“You don’t pay for your sins in church. You pay for them on the street. All the rest is bullshit.”
Mean Streets (1973) is not Martin Scorsese’s first film, but it is the film in which he came into his own. Passionate, energetic, stylistically inventive and personally driven, it is the first mature, full blooded “Martin Scorsese Film.” Inspired by the stories of friends and his own experiences growing up in Little Italy around small time mobsters, young toughs, and would-be operators, it’s the story of Charlie (Harvey Keitel), a young debt collector for his mobster uncle whose ambitions to rise in the family business are complicated by his friendship with an unpredictable, self-destructive childhood buddy, Johnny Boy (Robert De Niro, in his breakthrough performance), and a secret affair with a cousin (Amy Robinson, who went on to produce Scorsese’s After Hours and many other films) who rejects his culture of Catholic guilt and male machismo.
But for all the violence of the streets, this is less a crime film than a character piece, a love letter to the streets of New York’s Little Italy and the young men rattling around like tough guys and fantasizing about becoming the real thing It’s not autobiographical in any narrative sense – no street thug, the young, asthmatic Scorsese was considering the priesthood when he became gripped with what was then the completely unrealistic dream of making films – but in Scorsese’s own words, “Mean Streets was an attempt to put myself and my old friends on the screen, to show how we lived, what life was like in Little Italy. It was really an anthropological or a sociological tract.”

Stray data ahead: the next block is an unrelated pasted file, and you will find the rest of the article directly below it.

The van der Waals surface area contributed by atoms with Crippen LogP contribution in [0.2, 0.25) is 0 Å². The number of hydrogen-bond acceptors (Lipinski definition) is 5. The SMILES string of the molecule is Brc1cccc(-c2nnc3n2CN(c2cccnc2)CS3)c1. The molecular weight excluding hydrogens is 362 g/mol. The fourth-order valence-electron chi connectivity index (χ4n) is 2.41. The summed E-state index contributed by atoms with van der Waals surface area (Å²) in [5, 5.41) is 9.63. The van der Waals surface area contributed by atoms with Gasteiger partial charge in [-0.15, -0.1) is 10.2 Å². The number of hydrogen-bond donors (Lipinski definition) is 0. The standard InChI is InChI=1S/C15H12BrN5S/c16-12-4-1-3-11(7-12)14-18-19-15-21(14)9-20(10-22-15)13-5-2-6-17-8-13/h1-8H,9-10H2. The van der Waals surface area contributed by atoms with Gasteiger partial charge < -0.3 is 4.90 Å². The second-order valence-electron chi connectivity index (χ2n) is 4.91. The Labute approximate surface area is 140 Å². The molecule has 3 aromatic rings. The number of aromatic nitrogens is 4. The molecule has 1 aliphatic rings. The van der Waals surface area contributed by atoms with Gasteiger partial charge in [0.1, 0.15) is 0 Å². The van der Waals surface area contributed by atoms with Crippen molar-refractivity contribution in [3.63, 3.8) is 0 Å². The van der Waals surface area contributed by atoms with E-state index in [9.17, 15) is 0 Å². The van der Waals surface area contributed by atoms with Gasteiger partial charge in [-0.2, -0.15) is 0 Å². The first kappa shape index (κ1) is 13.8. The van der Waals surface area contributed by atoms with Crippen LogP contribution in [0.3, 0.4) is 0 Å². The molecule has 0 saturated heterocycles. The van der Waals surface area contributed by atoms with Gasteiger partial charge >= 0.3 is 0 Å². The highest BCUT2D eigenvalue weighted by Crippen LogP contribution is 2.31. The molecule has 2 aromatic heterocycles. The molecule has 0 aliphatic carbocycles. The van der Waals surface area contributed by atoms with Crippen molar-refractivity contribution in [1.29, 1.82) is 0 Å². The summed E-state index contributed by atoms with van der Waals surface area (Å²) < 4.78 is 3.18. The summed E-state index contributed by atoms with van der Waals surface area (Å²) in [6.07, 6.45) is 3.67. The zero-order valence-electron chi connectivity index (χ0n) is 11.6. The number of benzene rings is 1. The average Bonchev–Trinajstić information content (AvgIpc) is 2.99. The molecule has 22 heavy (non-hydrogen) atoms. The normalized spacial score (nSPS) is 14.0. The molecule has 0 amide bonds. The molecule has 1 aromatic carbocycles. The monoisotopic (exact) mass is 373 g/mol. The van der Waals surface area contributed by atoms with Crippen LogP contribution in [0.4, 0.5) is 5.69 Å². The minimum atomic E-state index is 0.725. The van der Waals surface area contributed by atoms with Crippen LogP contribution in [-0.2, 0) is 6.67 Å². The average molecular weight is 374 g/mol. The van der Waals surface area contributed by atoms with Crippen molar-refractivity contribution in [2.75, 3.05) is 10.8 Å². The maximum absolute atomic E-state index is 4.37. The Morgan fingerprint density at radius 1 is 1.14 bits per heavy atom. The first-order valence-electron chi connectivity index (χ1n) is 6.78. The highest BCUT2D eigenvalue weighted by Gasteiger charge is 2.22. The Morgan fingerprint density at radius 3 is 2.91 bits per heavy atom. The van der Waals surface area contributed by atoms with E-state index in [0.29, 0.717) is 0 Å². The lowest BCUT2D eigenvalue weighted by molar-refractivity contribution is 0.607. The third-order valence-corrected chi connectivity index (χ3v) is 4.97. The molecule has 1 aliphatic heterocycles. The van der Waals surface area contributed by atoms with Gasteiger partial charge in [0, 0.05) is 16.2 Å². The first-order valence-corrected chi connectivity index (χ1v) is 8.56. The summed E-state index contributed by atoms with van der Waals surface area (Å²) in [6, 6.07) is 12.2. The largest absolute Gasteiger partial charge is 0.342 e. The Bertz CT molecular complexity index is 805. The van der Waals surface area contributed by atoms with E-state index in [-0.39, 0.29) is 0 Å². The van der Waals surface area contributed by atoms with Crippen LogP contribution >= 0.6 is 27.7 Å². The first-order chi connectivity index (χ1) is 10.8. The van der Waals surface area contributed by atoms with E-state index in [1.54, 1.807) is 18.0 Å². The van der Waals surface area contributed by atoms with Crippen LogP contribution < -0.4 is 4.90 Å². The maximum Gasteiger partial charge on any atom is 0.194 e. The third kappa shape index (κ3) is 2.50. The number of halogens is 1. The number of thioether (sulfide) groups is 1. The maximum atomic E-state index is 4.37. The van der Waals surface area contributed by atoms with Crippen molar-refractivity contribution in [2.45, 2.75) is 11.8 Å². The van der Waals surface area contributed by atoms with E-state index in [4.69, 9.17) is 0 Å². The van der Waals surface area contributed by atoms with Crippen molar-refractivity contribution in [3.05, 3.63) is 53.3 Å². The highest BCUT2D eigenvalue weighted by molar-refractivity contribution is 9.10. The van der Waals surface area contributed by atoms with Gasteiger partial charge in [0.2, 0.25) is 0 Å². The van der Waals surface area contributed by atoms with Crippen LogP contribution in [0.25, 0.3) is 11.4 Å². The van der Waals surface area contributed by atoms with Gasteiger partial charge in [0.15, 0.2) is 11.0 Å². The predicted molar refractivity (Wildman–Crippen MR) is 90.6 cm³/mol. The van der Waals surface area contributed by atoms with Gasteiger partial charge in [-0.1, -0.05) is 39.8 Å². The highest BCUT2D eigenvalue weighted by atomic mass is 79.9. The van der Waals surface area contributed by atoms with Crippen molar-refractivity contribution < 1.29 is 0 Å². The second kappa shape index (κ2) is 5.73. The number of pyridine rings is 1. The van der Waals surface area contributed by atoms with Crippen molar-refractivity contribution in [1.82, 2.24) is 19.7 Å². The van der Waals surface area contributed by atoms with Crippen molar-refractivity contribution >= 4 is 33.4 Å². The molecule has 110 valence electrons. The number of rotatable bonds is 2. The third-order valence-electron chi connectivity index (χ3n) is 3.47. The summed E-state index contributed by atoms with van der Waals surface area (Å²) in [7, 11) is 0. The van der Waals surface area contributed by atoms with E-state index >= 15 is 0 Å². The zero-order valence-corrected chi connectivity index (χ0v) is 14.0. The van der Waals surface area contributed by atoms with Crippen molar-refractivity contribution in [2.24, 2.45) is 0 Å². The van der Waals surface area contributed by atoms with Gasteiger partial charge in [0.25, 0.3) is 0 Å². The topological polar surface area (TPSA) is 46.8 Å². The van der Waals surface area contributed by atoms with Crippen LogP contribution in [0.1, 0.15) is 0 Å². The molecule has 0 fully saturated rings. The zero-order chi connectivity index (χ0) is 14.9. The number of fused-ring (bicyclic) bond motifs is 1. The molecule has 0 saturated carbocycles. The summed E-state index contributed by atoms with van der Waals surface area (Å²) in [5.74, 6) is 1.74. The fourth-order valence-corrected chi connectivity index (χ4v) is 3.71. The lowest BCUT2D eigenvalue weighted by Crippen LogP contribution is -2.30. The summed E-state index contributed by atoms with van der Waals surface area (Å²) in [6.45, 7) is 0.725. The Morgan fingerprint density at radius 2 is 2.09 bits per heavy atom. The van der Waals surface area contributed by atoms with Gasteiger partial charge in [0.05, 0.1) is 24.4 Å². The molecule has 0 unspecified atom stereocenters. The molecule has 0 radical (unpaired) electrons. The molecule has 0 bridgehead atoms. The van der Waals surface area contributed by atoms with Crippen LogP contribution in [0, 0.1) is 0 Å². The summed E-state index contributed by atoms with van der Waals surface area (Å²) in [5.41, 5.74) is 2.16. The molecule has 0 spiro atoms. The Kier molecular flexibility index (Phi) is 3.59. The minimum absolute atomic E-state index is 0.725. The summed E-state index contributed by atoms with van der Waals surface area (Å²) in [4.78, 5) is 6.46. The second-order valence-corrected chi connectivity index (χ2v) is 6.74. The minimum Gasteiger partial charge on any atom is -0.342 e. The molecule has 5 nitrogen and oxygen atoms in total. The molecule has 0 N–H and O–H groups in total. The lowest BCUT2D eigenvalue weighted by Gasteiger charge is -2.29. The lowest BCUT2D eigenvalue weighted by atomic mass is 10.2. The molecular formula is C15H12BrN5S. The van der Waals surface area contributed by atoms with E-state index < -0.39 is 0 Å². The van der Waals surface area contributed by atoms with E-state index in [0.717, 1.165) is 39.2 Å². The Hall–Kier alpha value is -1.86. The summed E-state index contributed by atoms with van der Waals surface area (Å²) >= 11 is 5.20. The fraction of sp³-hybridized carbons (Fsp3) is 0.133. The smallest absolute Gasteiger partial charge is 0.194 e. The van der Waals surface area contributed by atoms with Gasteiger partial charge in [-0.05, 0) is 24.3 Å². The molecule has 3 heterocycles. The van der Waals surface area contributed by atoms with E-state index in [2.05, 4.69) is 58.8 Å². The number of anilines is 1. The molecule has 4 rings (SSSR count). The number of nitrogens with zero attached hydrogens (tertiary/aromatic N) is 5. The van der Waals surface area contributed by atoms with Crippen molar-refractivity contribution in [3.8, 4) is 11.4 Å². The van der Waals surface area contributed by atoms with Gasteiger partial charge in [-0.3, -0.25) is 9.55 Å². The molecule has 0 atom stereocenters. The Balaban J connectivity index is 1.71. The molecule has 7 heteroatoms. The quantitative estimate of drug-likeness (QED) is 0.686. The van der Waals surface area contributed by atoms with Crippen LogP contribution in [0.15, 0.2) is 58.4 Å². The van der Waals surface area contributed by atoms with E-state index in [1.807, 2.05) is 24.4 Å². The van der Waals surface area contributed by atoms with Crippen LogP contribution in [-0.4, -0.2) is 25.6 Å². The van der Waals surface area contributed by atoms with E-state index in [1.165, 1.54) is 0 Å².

Scorsese’s barely contained energy drives the loose plot and his rich sense of place and culture gives it a home. And his use of popular music on the soundtrack was revolutionary at the time. Not that rock and roll was anything new to the movies. It’s the way Scorsese used familiar songs to establish tone (“Be My Baby,” which opens the film, offers a nostalgic innocence that contrasts with Charlie’s world of guilt and violence), suggest character (Charlie enters the strip club to the Rolling Stones’ “Jumpin’ Jack Flash”), describe the culture, pace the editing and, in general, create an aural personality and energy. It’s a culture where doo-wop and rock are as present as opera arias. All of those ideas were immediately appropriated by other filmmakers and are so woven through our modern film culture that it’s hard to fathom just how fresh and innovative it was in 1973.
David Proval and Richard Romanus complete their neighborhood quartet (Proval, who made a name for himself decades later playing Richie Aprile in The Sopranos, is unforgettable in a tender moment with a caged tiger), and David Carradine, Robert Carradine, Scorsese’s mother Catherine Scorsese, and Martin Scorsese himself make brief appearances.
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